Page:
LA.NET [EN]

Sep 15

[Update: thanks to Wesner, I’ve fixed the list you should consider when using value types]

In the previous post, I’ve talked about some basic features related with reference types. If all the types were reference types, then our applications would really hurt in the performance department. In fact, hurt is really a kind way of putting it…Imagine having to go through all the hoops associated with creating a new reference type for allocating space for a simple integer…not funny, right?

And that’s why the CLR introduced value types. They’re ideal for simple and frequently used types. By default, value types are allocated in the stack (though they can end in the heap when they’re used as a field of a reference type). Whenever you declare a variable of a value type, that variable will hold the required space for saving a value of that type (instead of holding a reference for a memory position on the heap, like it happens with reference types). In practice, this means that value types  aren’t garbage collected like reference types.

In C#, you create a new value type by creating a new structure (struct keyword) or a new enumeration (enum). Here are two examples:

public struct Student     {
    public String Name { get; set; }
    public Int32 Age { get; set; }
}
public enum Sex {
    Male,
    Female
} 


Whenever you do that,you end up creating a new type which is derived from the abstract ValueType type (notice that ValueType inherits from Object). Trying to specify a base type for a struct results in  a compilation error.  There’s really nothing you can do about that,so get used to it. Notice, though, that you’re free to implement one or more interfaces if you wish to.  Another interesting thing to notice is that all value types are sealed, making it impossible to reuse them as base  for any other type.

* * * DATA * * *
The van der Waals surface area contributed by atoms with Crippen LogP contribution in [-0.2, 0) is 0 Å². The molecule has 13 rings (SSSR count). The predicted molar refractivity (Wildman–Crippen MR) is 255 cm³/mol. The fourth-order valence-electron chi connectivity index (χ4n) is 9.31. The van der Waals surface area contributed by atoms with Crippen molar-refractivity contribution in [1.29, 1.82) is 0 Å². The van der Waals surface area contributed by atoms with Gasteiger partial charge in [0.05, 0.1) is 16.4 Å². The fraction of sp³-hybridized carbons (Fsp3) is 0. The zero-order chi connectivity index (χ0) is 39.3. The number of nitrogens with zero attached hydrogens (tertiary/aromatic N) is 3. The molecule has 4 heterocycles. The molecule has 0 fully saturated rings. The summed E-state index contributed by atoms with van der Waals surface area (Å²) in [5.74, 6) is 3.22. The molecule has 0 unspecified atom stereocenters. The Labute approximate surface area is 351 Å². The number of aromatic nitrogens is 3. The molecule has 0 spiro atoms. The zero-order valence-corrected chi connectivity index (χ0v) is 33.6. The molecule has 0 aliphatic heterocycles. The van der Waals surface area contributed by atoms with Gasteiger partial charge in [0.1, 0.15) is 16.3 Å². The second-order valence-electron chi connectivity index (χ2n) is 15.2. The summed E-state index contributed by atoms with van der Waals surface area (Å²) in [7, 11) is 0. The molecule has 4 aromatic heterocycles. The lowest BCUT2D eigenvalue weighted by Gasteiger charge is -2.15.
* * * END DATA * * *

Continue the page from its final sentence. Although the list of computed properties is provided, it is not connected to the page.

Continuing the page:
Whenever you create a new enum, you’ll end up with a new type which inherits from System.Enum (which is itself derived from ValueType). There’s more to say about enums, but we’ll leave that for another post.



Creating an instance of a struct is as easy as declaring a variable  of that type:



Student std = new Student();
std.Name = "Luis";


In the previous snippet, we’re forced to used new to make the C# compiler happy. With value types, the new operator doesn’t end up allocating space in heap because  the C# compiler knows that Student is a value type and that it should be allocated directly on the stack (btw, it zeroes all the fields of the instance). Notice that you must use it  (or initialize it in some other way) before accessing its fields. If you don’t, you’ll end up with the “use of unassigned field” compilation error.



Now that you’ve met value and reference types, you might be interested in knowing when to use one or the other. In my limited experience, I can tell you that I end up using reference types in most situations, though there are some scenarios where value types should be used:



  • simple, immutable types which behave like primitive types are good candidates for value types. DateTime is probably the best known example of a type.
  • “small” types (ie, types which required less than 16 bytes of allocated space) might be good  candidates. Don’t forget method parameters! If the type isn’t passed into methods a lot, then you can probably relax the size rule.


Before you start using value types all over the place, you should also consider that:



  • value types can be boxed (more about this in a future post).
  • you cannot *should* customize the way these types handle equality and identity.
  • you can’t use any other base than ValueType or Enum nor can you reuse the type as a base for another type.
  • assigning an instance of a value type to another, you’re really doing a field by field copy. this means that assignments will always duplicate the amount of space necessary.


And that’s sums it up pretty nicely. Stay tuned for more.

3 comments so far

  1. Wesner Moise
    4:23 am - 9-17-2010

    > you cannot customize the way these types handle equality and identity.

    Not sure what you mean by not being able to customize equality and identity handling. You can redefine operator==, Equals, and GetHashCode() for value types.

  2. luisabreu
    8:35 am - 9-17-2010

    yes, you”re right. it should have been *should* instead of *cannot*. thanks :)

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